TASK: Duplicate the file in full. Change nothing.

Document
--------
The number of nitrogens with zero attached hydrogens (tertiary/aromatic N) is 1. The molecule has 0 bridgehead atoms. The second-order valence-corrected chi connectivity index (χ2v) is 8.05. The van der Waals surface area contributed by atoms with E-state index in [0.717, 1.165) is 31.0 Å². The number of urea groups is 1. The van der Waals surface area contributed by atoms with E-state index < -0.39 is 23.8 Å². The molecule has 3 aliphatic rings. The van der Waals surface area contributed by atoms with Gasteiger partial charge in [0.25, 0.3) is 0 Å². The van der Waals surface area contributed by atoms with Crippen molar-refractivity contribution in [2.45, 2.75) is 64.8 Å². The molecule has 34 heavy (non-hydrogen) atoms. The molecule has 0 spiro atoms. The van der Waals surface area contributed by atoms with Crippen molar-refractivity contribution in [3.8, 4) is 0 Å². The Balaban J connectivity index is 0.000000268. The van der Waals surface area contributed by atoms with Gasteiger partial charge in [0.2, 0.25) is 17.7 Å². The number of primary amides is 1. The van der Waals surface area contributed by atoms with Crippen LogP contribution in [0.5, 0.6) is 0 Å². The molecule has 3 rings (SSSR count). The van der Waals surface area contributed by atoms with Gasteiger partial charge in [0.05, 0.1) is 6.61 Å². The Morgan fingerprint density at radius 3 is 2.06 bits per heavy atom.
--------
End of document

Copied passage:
The number of nitrogens with zero attached hydrogens (tertiary/aromatic N) is 1. The molecule has 0 bridgehead atoms. The second-order valence-corrected chi connectivity index (χ2v) is 8.05. The van der Waals surface area contributed by atoms with E-state index in [0.717, 1.165) is 31.0 Å². The number of urea groups is 1. The van der Waals surface area contributed by atoms with E-state index < -0.39 is 23.8 Å². The molecule has 3 aliphatic rings. The van der Waals surface area contributed by atoms with Gasteiger partial charge in [0.25, 0.3) is 0 Å². The van der Waals surface area contributed by atoms with Crippen molar-refractivity contribution in [2.45, 2.75) is 64.8 Å². The molecule has 34 heavy (non-hydrogen) atoms. The molecule has 0 spiro atoms. The van der Waals surface area contributed by atoms with Crippen molar-refractivity contribution in [3.8, 4) is 0 Å². The Balaban J connectivity index is 0.000000268. The van der Waals surface area contributed by atoms with Gasteiger partial charge in [0.2, 0.25) is 17.7 Å². The number of primary amides is 1. The van der Waals surface area contributed by atoms with Crippen LogP contribution in [0.5, 0.6) is 0 Å². The molecule has 3 rings (SSSR count). The van der Waals surface area contributed by atoms with Gasteiger partial charge in [0.05, 0.1) is 6.61 Å². The Morgan fingerprint density at radius 3 is 2.06 bits per heavy atom.